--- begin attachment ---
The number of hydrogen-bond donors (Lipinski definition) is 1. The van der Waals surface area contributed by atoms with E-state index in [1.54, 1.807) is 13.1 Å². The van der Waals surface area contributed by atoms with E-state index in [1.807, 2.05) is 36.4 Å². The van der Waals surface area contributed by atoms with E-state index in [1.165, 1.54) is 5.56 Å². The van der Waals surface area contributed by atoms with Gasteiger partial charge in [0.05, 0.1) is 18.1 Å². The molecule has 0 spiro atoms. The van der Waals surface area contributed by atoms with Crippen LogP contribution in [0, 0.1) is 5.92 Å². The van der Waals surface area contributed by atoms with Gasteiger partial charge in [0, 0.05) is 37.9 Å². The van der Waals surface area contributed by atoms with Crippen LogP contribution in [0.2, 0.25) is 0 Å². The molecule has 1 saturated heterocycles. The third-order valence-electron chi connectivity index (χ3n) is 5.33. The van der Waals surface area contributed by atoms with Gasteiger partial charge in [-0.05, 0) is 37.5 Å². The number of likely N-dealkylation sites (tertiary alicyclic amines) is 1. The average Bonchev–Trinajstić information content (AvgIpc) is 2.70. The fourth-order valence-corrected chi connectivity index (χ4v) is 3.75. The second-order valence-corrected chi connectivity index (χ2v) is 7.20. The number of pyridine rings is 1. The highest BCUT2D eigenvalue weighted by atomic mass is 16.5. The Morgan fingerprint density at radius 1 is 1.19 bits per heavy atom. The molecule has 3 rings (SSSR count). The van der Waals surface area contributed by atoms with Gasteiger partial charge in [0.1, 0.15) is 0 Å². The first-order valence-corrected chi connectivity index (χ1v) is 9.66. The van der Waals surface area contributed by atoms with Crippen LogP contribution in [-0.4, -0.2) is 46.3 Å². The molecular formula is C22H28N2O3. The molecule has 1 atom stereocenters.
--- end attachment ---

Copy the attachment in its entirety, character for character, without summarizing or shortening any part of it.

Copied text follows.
The number of hydrogen-bond donors (Lipinski definition) is 1. The van der Waals surface area contributed by atoms with E-state index in [1.54, 1.807) is 13.1 Å². The van der Waals surface area contributed by atoms with E-state index in [1.807, 2.05) is 36.4 Å². The van der Waals surface area contributed by atoms with E-state index in [1.165, 1.54) is 5.56 Å². The van der Waals surface area contributed by atoms with Gasteiger partial charge in [0.05, 0.1) is 18.1 Å². The molecule has 0 spiro atoms. The van der Waals surface area contributed by atoms with Crippen LogP contribution in [0, 0.1) is 5.92 Å². The van der Waals surface area contributed by atoms with Gasteiger partial charge in [0, 0.05) is 37.9 Å². The van der Waals surface area contributed by atoms with Crippen LogP contribution in [0.2, 0.25) is 0 Å². The molecule has 1 saturated heterocycles. The third-order valence-electron chi connectivity index (χ3n) is 5.33. The van der Waals surface area contributed by atoms with Gasteiger partial charge in [-0.05, 0) is 37.5 Å². The number of likely N-dealkylation sites (tertiary alicyclic amines) is 1. The average Bonchev–Trinajstić information content (AvgIpc) is 2.70. The fourth-order valence-corrected chi connectivity index (χ4v) is 3.75. The second-order valence-corrected chi connectivity index (χ2v) is 7.20. The number of pyridine rings is 1. The highest BCUT2D eigenvalue weighted by atomic mass is 16.5. The Morgan fingerprint density at radius 1 is 1.19 bits per heavy atom. The molecule has 3 rings (SSSR count). The van der Waals surface area contributed by atoms with Gasteiger partial charge in [0.1, 0.15) is 0 Å². The first-order valence-corrected chi connectivity index (χ1v) is 9.66. The van der Waals surface area contributed by atoms with Crippen LogP contribution in [-0.4, -0.2) is 46.3 Å². The molecular formula is C22H28N2O3. The molecule has 1 atom stereocenters.